Many rejoiced when the day after Obama took office when he issed presidential orders closing the prison at Guantanamo Bay, and ordering the swift disposition of all pending habeas corpus motions from detainees there. In fact, I think that may have actually been the subject of my very first substantive post on this blog. In order to facilitate the closing of Gitmo and the disposition of the habeas challenges, Obama appointed the Guantanamo Review Task Force which is a compilation of representatives from several executive branch agencies. At the same time of course, the D.C. District Court was hearing habeas cases and has since set up a system to manage all of the pending habeas cases in that court. Now there could be a potential storm brewing between the Task Force and the court system because of discovery orders issued by the court. In a May 12th filing, government attorneys explained to the court that the extensive discovery required by these orders would overwhelm Task Force resources and cause them to fail to meet their deadline of January 2010 that was set for them by President Obama.
I'm not going to get into the minutiae of the 35-page memo (however, I suggest that if you read it you have some sort of encyclopedia of government agency acronyms at hand because just about every sentence contains at least 76 (exagerration) government acronyms in it), but I'll highlight what the government is asking for. The government basically says that discovery orders issued by some judges require the Task Force to go through its entire database of information on the detainees. This exhaustive search would take 4-12 months and the government says that such a search is not really necessary because a great deal of information is availiable to the detainees already without having to cull the entire database. The solution, says the government, is to either 1) allow detainees to proceed without discovery; or 2) allow them to proceed with the limited discovery that will include information that the Task Force has compiled or is compiling. I could flesh out the rest of what the government says, but I will not because it will involve me speculating a lot about this process which I admittedly don't completely understand. The point I really want to make in this post is that this could be the beginning of a major battle between the Executive and the Judiciary. The prime excerpt that illustrates what I mean is this (this language is actually repeated several more times throughout the memo):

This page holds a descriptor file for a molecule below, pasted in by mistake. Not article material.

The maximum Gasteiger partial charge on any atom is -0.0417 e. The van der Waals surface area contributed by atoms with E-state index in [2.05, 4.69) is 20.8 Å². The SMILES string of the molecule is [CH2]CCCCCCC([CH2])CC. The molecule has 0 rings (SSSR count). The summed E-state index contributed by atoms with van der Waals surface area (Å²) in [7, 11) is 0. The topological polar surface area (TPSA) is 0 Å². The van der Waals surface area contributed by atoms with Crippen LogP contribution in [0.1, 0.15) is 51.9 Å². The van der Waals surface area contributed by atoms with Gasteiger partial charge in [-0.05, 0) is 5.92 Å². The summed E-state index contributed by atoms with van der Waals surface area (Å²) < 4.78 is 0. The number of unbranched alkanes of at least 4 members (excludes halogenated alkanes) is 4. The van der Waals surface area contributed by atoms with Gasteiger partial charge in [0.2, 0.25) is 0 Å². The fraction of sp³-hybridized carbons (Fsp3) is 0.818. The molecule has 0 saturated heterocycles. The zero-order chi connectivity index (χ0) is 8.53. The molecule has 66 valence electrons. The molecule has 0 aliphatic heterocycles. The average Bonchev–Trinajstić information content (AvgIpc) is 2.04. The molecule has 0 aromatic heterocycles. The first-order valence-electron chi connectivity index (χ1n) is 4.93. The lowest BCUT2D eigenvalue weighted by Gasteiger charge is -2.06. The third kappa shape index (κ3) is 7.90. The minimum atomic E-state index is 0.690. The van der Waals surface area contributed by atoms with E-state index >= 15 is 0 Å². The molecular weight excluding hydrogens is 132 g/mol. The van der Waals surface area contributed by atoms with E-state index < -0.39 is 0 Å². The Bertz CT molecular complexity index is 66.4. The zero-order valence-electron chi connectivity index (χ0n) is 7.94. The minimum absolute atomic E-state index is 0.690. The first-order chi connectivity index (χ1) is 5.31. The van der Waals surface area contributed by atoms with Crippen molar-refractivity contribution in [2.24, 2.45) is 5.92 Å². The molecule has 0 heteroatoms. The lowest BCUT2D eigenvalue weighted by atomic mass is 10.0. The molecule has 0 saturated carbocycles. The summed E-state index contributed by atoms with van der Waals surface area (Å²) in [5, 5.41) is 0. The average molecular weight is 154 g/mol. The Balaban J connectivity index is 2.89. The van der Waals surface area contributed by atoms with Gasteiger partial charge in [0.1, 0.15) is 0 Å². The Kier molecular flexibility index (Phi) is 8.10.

"Accordingly, the imposition of litigation deadlines that supersede the diplomatic timetable around which the Task Force's reviews are scheduled could severly compromise the prospects for success of its efforts, in derogation of the President's authority in the realm of national security and foreign affairs."
Uh-oh. I've had my J.D. for about 5 days now so I feel comfortable in telling you that I think that language alludes to something called the "political question doctrine." For those of you who don't know what that is it is a legal concept that says that a court should stay out of a situation that falls within the purview of the political branches. In this case you have government lawyers saying that burdensome discovery orders from the courts will adversely affect national security and foreign policy which are traditionally thought to be within the realm of the political branches. There is no outright statement here that the court's actions will trample on a question that is actually a political one, but I think that the underlying threat is that if the court insists on following through with these comprehensive discovery orders then the Executive is going to fight them on it.
I've got to say that I find this to be a very strange situation. The reality is that the court system has been on the case of trying to give these detainees rights for far longer than the Executive. Granted we have a new Executive that appears to be interested in clearing up this mess and setting things right, but the court system has still been working very hard for quite awhile now to get a handle on the rights, specifically habeas rights, that should extend to the detainees. Obama's presidential order that began rolling up Gitmo and trying to find out what to do with the detainees is the kind of strong, decisive mood we've been looking for from the Executive, but that move is now interfering with the judiciary's duty to see these habeas cases through. The memo argues that the Task Force will alleviate a lot of the burden of the pending habeas cases by granting transfer, release, or prosecution for many of the detainees. I agree with that, and while that sounds great, I think that we still don't know exactly how all the Task Force's mission is going to play out and the court still has a duty to fairly and expeditiously (I emphasize the word "fairly" because I think that the Task Force is concerned with the speed of this process above all else) proceed with the pending habeas cases and that duty may be hampered by the Task Force's mission. I hope that this does not turn into a showdown between the Executive and the Judiciary because it will just further delay giving the basic rights that are due to the Gitmo detainees.